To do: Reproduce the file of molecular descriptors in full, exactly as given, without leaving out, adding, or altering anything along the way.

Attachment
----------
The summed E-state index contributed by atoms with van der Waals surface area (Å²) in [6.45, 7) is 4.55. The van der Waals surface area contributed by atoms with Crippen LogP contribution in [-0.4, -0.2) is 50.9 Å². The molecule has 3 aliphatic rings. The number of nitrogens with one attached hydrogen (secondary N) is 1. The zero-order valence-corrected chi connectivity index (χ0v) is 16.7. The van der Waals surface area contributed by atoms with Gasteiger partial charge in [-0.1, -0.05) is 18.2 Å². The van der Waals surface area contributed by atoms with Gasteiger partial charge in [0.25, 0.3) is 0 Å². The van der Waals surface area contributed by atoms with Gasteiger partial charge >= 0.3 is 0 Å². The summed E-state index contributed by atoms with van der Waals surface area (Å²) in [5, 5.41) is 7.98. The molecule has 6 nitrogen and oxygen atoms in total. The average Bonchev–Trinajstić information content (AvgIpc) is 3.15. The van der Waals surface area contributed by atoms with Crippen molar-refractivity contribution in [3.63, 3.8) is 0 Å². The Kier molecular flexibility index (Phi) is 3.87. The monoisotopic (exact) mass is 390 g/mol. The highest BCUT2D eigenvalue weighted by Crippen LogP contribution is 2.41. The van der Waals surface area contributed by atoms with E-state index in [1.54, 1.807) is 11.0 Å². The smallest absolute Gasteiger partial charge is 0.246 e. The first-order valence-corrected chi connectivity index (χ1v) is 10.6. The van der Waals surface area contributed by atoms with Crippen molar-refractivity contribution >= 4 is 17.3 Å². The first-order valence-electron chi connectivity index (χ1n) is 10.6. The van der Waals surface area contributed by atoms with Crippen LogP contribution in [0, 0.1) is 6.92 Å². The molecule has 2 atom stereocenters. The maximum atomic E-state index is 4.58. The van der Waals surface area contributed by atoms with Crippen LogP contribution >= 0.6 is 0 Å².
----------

The summed E-state index contributed by atoms with van der Waals surface area (Å²) in [6.45, 7) is 4.55. The van der Waals surface area contributed by atoms with Crippen LogP contribution in [-0.4, -0.2) is 50.9 Å². The molecule has 3 aliphatic rings. The number of nitrogens with one attached hydrogen (secondary N) is 1. The zero-order valence-corrected chi connectivity index (χ0v) is 16.7. The van der Waals surface area contributed by atoms with Gasteiger partial charge in [-0.1, -0.05) is 18.2 Å². The van der Waals surface area contributed by atoms with Gasteiger partial charge in [0.25, 0.3) is 0 Å². The van der Waals surface area contributed by atoms with Gasteiger partial charge >= 0.3 is 0 Å². The summed E-state index contributed by atoms with van der Waals surface area (Å²) in [5, 5.41) is 7.98. The molecule has 6 nitrogen and oxygen atoms in total. The average Bonchev–Trinajstić information content (AvgIpc) is 3.15. The van der Waals surface area contributed by atoms with Crippen molar-refractivity contribution in [3.63, 3.8) is 0 Å². The Kier molecular flexibility index (Phi) is 3.87. The monoisotopic (exact) mass is 390 g/mol. The highest BCUT2D eigenvalue weighted by Crippen LogP contribution is 2.41. The van der Waals surface area contributed by atoms with E-state index in [1.54, 1.807) is 11.0 Å². The smallest absolute Gasteiger partial charge is 0.246 e. The first-order valence-corrected chi connectivity index (χ1v) is 10.6. The van der Waals surface area contributed by atoms with Crippen molar-refractivity contribution >= 4 is 17.3 Å². The first-order valence-electron chi connectivity index (χ1n) is 10.6. The van der Waals surface area contributed by atoms with Crippen LogP contribution in [0, 0.1) is 6.92 Å². The molecule has 2 atom stereocenters. The maximum atomic E-state index is 4.58. The van der Waals surface area contributed by atoms with Crippen LogP contribution >= 0.6 is 0 Å².